Burnout among healthcare workers was a problem before COVID-19 hit. With the nearly year-old pandemic now surging across the country, it’s getting much worse.
Relentless workloads, emotional stress and fear for their own and their families’ health are taking a toll. A study of frontline healthcare workers during the worst of the spring outbreak in New York City found half experiencing acute stress and depressive symptoms. Nurses were especially hard hit.
“The pandemic’s toll on frontline healthcare workers is heartbreaking,” said Dr. Terry Gilliland, executive vice president, Healthcare Quality and Affordability at Blue Shield of California. “We stand in solidarity with those battling COVID-19 on the frontlines and we’re backing up our support with commitments of financing for providers, equipment for communities in need. As we work through the biggest surge we will continue to step up where and when needed.”
Two-thirds of California doctors, nurses and other health care providers feel emotionally drained, frustrated, overworked and burned out, according to a survey conducted in September by the California Health Care Foundation. Of the 1,200 health care workers questioned, 70 percent of them had hands-on experience caring for COVID patients.
“Health care providers are obviously feeling the strain of working under the extremely challenging conditions created by the pandemic,” says the foundation’s Kristof Stremikis. “It is clear that providers and patients alike are struggling to maintain their mental health.”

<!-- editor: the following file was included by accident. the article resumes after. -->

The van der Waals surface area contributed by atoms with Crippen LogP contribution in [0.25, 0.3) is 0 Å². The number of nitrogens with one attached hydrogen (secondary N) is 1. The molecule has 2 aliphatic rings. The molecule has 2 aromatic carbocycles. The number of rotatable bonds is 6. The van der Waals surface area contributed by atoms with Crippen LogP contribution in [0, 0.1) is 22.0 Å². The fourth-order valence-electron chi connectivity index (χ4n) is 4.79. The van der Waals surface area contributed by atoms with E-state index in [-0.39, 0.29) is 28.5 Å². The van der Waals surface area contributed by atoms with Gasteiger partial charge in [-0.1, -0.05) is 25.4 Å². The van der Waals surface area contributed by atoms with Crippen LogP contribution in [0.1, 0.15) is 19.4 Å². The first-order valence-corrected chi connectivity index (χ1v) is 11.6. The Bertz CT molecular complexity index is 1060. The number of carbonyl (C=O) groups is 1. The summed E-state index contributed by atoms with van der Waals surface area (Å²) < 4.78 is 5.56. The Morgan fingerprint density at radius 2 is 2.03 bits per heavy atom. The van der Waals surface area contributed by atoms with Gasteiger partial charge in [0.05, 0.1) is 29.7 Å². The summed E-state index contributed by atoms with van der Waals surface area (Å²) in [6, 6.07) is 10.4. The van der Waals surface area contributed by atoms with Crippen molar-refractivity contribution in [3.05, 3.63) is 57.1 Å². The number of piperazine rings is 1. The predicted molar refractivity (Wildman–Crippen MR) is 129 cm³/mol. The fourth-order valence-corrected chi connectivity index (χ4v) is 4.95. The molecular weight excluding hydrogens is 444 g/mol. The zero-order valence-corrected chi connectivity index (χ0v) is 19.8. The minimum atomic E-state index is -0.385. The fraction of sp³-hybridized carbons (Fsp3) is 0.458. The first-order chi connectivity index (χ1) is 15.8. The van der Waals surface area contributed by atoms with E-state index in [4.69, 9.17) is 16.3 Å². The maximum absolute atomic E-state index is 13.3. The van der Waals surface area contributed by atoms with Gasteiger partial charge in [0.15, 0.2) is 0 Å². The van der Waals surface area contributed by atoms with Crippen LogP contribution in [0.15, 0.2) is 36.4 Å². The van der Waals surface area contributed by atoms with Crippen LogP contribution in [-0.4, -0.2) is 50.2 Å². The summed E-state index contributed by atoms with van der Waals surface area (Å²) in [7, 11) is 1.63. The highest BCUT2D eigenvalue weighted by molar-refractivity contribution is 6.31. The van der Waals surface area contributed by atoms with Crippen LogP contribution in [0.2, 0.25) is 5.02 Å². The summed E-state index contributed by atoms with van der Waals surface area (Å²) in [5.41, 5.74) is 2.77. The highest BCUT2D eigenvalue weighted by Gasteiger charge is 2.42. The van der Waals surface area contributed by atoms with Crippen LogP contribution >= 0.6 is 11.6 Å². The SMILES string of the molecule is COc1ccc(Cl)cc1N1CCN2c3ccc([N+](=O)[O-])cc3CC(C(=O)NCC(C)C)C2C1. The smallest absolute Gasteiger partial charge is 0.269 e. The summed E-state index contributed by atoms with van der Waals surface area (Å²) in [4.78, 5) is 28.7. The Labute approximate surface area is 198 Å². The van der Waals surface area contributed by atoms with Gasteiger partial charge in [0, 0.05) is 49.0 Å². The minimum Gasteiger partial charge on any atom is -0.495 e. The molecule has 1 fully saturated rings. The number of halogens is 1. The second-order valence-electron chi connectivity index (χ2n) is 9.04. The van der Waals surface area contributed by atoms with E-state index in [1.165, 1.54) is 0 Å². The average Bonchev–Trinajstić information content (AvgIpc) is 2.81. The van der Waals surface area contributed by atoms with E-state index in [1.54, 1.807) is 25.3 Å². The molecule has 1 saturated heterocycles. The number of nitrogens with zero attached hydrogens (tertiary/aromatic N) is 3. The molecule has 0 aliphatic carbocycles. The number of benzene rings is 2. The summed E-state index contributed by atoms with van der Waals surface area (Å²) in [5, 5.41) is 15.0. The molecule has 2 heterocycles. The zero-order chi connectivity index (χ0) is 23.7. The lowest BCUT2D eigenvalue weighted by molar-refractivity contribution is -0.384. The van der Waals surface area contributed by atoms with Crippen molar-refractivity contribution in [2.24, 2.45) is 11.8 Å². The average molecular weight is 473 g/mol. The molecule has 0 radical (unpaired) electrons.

The burnout comes in four waves:
Patients flooding hospitals
First and most obvious is the sheer onslaught of patients. The numbers across California are staggering. As of Dec. 13, the state’s Department of Public Health was reporting more than 30,000 new COVID cases a day.
About 77 percent of the state’s roughly 61,000 hospital beds are occupied--about 15,000 by COVID-19 patients--with the number of available hospital beds dropping quickly. In the first weeks of December, Bay Area hospitals were reporting nearly 1,000 admissions a day, twice the rate of November. Worse still, one-quarter of those patients were in intensive care units, again double the November number.
Across the state, only about 20 percent of ICU beds are unoccupied, but just 1.5 percent of ICU beds are available in the hard-hit 12-county San Joaquin Valley region. The vast Southern California region, which includes the sparsely settled Eastern Sierra, the Central Coast as well as the state’s five most populous counties, has just 4.2 percent of its ICU beds available.
As bad as those numbers are, they don’t show what’s been going on at individual hospitals. The federal government last week (Dec. 11) released a sweeping database showing a one-week average number of COVID-19 patients in 5,000 hospitals across the country. Nearly 600 hospitals reported being at or above ICU capacity for the week of Nov. 7 to Dec. 3. In California, Cedars-Sinai Medical Center, Los Angeles was at 109 percent of ICU occupancy; UC-San Diego Health Hillcrest Medical Center, 108 percent; Bakersfield Memorial Hospital, 149 percent; UCSF Medical Center, San Francisco, 145 percent; UC-Davis Medical Center, 178 percent.
Harder work, longer hours
The tsunami of new patients has put enormous pressure on hospital staffs—and not just doctors and nurses. Technicians, aides, office workers, even security and custodial workers are all working long, hard days and nights.
Case in point: Someone with a severe case of COVID-19 will be on a ventilator, which must be monitored by a respiratory therapist. Their kidneys may shut down, and the patient may require dialysis—requiring the attention of another specialist. Every day, they’ll need six or seven people to flip them onto their stomach, and then later onto their back again, all while the staff is handling several tubes administering the patient sedatives, pain medications, blood thinners, antibiotics and more. All of these different procedures must be overseen and monitored by an ICU nurse.